The Galactic center is an important target for high energy astrophysics, as exemplified by over 5Ms of Chandra observing time. Our prior work synthesized the thermal X-ray emission from hydrodynamic simulations of 25 Wolf-Rayet stars and their winds orbiting within a parsec of Sgr A*, and well matched the total flux and spectral shape of Chandra XVP data in a 2”-5” ring around the SMBH. These simulations also pair well with immersive visualizations; our 360-degree video of column density from Sgr A*’s perspective, powered by a Chandra/NASA press release, has a combined YouTube ( https://youtu.be/YKzxmeABbkU ) and Facebook tally of 1.3 million views. Though 360-degree videos allow the viewer to look over all 4pi sr, they unfortunately fix the viewing location since the movie frames are pre-rendered. Therefore, we are now taking the next step by putting the hydro simulations into virtual reality (VR) so the user has complete control of their location and viewing direction. Though this is naturally a more computationally expensive process, a phone-based VR headset can handle the simultaneous column density and X-ray emissivity calculation for 100K gas cells from a single snapshot as the user traverses the simulation domain in real time, while mimicking the VR experience via a laptop can accommodate a full 2M-particle snapshot with minor lag. (In the future, we aim for room-scale VR with a high-GPU computer to add the time evolution of the simulation as well.) This presentation will show the VR of our latest hydro simulations of the Galactic center, which also incorporate the O and ‘S’ stars, bringing the total number of massive stellar winds to ~100. Though the previously explored outer regions have similar X-ray properties, the X-ray flux within a PSF of Sgr A* is appreciably reduced, thereby providing an opportunity to explore the reasoning behind this with the newly developed VR tools. It is also our hope that others with 3D simulations (or observational datasets) are interested in getting their simulations into VR, on which we would be happy to collaborate.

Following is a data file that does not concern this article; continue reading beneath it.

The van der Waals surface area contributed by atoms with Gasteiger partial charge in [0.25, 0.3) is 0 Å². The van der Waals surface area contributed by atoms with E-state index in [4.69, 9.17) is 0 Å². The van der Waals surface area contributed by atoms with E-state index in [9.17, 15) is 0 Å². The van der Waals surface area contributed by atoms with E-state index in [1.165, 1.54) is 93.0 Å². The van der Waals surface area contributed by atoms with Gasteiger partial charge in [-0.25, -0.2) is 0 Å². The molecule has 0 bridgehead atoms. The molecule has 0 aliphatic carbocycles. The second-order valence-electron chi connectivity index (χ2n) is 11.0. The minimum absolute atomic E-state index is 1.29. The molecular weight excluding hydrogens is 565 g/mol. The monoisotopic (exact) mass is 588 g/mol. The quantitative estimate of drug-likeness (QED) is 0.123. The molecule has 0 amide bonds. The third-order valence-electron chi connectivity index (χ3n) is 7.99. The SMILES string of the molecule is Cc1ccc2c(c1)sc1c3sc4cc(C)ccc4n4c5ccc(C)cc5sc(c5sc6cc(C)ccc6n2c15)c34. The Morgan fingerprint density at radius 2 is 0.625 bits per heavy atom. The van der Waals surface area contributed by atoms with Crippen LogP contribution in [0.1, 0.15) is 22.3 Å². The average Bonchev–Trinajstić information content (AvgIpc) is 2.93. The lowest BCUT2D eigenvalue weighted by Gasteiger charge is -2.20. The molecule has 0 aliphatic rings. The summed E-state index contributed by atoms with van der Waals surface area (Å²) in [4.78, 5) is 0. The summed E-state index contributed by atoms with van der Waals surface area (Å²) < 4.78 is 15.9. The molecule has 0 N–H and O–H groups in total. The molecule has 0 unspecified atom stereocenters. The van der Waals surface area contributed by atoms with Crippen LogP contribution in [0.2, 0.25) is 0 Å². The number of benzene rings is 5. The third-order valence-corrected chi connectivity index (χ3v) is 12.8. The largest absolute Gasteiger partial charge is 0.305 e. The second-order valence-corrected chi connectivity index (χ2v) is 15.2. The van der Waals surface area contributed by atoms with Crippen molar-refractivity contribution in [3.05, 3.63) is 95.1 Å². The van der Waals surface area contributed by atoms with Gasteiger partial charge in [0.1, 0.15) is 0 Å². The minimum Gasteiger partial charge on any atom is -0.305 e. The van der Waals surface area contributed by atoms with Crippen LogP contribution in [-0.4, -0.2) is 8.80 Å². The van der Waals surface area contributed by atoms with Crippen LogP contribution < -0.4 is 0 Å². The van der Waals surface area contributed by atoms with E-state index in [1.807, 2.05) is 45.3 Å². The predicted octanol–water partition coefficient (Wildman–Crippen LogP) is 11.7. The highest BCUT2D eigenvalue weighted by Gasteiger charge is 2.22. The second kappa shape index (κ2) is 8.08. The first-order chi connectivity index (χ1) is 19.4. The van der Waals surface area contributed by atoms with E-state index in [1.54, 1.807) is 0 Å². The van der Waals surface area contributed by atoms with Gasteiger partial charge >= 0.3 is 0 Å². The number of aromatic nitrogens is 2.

AAS/High Energy Astrophysics Division
- Pub Date:
- March 2019